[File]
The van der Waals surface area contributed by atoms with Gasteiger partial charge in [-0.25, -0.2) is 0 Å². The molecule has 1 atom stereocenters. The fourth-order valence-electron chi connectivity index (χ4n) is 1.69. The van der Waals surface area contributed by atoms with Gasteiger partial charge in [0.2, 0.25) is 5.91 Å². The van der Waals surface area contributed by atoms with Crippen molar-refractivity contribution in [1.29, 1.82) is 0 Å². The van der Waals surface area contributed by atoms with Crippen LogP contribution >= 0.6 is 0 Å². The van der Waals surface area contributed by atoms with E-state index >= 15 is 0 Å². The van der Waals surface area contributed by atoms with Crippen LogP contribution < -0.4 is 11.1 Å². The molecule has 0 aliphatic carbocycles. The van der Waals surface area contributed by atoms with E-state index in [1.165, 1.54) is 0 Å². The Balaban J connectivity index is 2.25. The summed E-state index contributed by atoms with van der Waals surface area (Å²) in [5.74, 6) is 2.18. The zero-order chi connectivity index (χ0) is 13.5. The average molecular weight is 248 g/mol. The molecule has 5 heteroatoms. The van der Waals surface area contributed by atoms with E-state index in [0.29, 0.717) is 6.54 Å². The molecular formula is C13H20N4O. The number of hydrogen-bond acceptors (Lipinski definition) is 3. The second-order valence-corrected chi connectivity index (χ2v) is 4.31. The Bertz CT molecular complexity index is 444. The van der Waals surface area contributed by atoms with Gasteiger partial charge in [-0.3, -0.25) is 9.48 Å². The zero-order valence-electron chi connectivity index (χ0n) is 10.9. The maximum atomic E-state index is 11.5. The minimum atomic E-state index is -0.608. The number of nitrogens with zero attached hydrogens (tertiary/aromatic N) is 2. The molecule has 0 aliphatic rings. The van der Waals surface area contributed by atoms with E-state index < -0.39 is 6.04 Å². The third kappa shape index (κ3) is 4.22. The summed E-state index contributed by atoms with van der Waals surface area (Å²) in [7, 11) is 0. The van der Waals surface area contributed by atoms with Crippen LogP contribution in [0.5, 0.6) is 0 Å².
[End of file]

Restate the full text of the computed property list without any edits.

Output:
The van der Waals surface area contributed by atoms with Gasteiger partial charge in [-0.25, -0.2) is 0 Å². The molecule has 1 atom stereocenters. The fourth-order valence-electron chi connectivity index (χ4n) is 1.69. The van der Waals surface area contributed by atoms with Gasteiger partial charge in [0.2, 0.25) is 5.91 Å². The van der Waals surface area contributed by atoms with Crippen molar-refractivity contribution in [1.29, 1.82) is 0 Å². The van der Waals surface area contributed by atoms with Crippen LogP contribution >= 0.6 is 0 Å². The van der Waals surface area contributed by atoms with E-state index >= 15 is 0 Å². The van der Waals surface area contributed by atoms with Crippen LogP contribution < -0.4 is 11.1 Å². The molecule has 0 aliphatic carbocycles. The van der Waals surface area contributed by atoms with E-state index in [1.165, 1.54) is 0 Å². The Balaban J connectivity index is 2.25. The summed E-state index contributed by atoms with van der Waals surface area (Å²) in [5.74, 6) is 2.18. The zero-order chi connectivity index (χ0) is 13.5. The average molecular weight is 248 g/mol. The molecule has 5 heteroatoms. The van der Waals surface area contributed by atoms with E-state index in [0.29, 0.717) is 6.54 Å². The molecular formula is C13H20N4O. The number of hydrogen-bond acceptors (Lipinski definition) is 3. The second-order valence-corrected chi connectivity index (χ2v) is 4.31. The Bertz CT molecular complexity index is 444. The van der Waals surface area contributed by atoms with Gasteiger partial charge in [-0.3, -0.25) is 9.48 Å². The zero-order valence-electron chi connectivity index (χ0n) is 10.9. The maximum atomic E-state index is 11.5. The minimum atomic E-state index is -0.608. The number of nitrogens with zero attached hydrogens (tertiary/aromatic N) is 2. The molecule has 0 aliphatic rings. The van der Waals surface area contributed by atoms with E-state index < -0.39 is 6.04 Å². The third kappa shape index (κ3) is 4.22. The summed E-state index contributed by atoms with van der Waals surface area (Å²) in [7, 11) is 0. The van der Waals surface area contributed by atoms with Crippen LogP contribution in [0.5, 0.6) is 0 Å².